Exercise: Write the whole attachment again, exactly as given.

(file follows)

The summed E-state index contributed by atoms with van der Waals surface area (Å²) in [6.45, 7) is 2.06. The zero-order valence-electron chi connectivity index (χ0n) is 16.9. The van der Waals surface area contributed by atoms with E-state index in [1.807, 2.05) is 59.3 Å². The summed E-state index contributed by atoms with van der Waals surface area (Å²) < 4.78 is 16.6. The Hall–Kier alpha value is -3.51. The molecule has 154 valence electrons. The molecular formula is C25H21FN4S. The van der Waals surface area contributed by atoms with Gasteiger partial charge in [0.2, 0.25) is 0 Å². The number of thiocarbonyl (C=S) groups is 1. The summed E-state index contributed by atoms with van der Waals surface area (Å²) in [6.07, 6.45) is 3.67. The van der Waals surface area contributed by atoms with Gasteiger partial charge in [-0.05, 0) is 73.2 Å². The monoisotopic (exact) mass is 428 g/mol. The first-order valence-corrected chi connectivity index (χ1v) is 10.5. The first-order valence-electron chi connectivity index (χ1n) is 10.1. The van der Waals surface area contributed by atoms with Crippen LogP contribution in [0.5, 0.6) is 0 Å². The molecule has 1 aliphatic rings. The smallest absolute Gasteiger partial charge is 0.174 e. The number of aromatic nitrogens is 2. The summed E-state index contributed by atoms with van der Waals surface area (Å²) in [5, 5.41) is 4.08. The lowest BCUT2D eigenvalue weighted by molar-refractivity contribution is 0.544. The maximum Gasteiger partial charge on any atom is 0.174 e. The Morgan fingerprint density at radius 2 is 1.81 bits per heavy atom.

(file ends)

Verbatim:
The summed E-state index contributed by atoms with van der Waals surface area (Å²) in [6.45, 7) is 2.06. The zero-order valence-electron chi connectivity index (χ0n) is 16.9. The van der Waals surface area contributed by atoms with E-state index in [1.807, 2.05) is 59.3 Å². The summed E-state index contributed by atoms with van der Waals surface area (Å²) < 4.78 is 16.6. The Hall–Kier alpha value is -3.51. The molecule has 154 valence electrons. The molecular formula is C25H21FN4S. The van der Waals surface area contributed by atoms with Gasteiger partial charge in [0.2, 0.25) is 0 Å². The number of thiocarbonyl (C=S) groups is 1. The summed E-state index contributed by atoms with van der Waals surface area (Å²) in [6.07, 6.45) is 3.67. The van der Waals surface area contributed by atoms with Gasteiger partial charge in [-0.05, 0) is 73.2 Å². The monoisotopic (exact) mass is 428 g/mol. The first-order valence-corrected chi connectivity index (χ1v) is 10.5. The first-order valence-electron chi connectivity index (χ1n) is 10.1. The van der Waals surface area contributed by atoms with Crippen LogP contribution in [0.5, 0.6) is 0 Å². The molecule has 1 aliphatic rings. The smallest absolute Gasteiger partial charge is 0.174 e. The number of aromatic nitrogens is 2. The summed E-state index contributed by atoms with van der Waals surface area (Å²) in [5, 5.41) is 4.08. The lowest BCUT2D eigenvalue weighted by molar-refractivity contribution is 0.544. The maximum Gasteiger partial charge on any atom is 0.174 e. The Morgan fingerprint density at radius 2 is 1.81 bits per heavy atom.